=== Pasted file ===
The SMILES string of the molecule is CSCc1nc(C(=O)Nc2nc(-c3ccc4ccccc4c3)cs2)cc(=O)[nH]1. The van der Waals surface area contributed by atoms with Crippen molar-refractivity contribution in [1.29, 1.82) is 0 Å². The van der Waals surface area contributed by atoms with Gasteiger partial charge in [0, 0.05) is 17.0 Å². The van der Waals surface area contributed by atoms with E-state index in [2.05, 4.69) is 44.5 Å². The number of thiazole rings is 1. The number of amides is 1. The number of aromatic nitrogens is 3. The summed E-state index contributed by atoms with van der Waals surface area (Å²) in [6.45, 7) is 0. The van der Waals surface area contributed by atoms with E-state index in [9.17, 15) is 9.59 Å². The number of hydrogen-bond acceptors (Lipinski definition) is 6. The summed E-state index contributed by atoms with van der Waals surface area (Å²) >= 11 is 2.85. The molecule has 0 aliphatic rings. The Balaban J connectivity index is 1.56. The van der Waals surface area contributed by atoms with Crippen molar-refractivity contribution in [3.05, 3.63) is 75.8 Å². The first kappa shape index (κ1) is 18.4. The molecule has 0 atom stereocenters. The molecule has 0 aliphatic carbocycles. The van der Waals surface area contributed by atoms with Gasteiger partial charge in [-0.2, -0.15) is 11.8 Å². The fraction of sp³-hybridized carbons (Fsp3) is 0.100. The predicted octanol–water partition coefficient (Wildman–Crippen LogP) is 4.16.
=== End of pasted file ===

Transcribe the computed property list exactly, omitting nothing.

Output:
The SMILES string of the molecule is CSCc1nc(C(=O)Nc2nc(-c3ccc4ccccc4c3)cs2)cc(=O)[nH]1. The van der Waals surface area contributed by atoms with Crippen molar-refractivity contribution in [1.29, 1.82) is 0 Å². The van der Waals surface area contributed by atoms with Gasteiger partial charge in [0, 0.05) is 17.0 Å². The van der Waals surface area contributed by atoms with E-state index in [2.05, 4.69) is 44.5 Å². The number of thiazole rings is 1. The number of amides is 1. The number of aromatic nitrogens is 3. The summed E-state index contributed by atoms with van der Waals surface area (Å²) in [6.45, 7) is 0. The van der Waals surface area contributed by atoms with E-state index in [9.17, 15) is 9.59 Å². The number of hydrogen-bond acceptors (Lipinski definition) is 6. The summed E-state index contributed by atoms with van der Waals surface area (Å²) >= 11 is 2.85. The molecule has 0 aliphatic rings. The Balaban J connectivity index is 1.56. The van der Waals surface area contributed by atoms with Crippen molar-refractivity contribution in [3.05, 3.63) is 75.8 Å². The first kappa shape index (κ1) is 18.4. The molecule has 0 atom stereocenters. The molecule has 0 aliphatic carbocycles. The van der Waals surface area contributed by atoms with Gasteiger partial charge in [-0.2, -0.15) is 11.8 Å². The fraction of sp³-hybridized carbons (Fsp3) is 0.100. The predicted octanol–water partition coefficient (Wildman–Crippen LogP) is 4.16.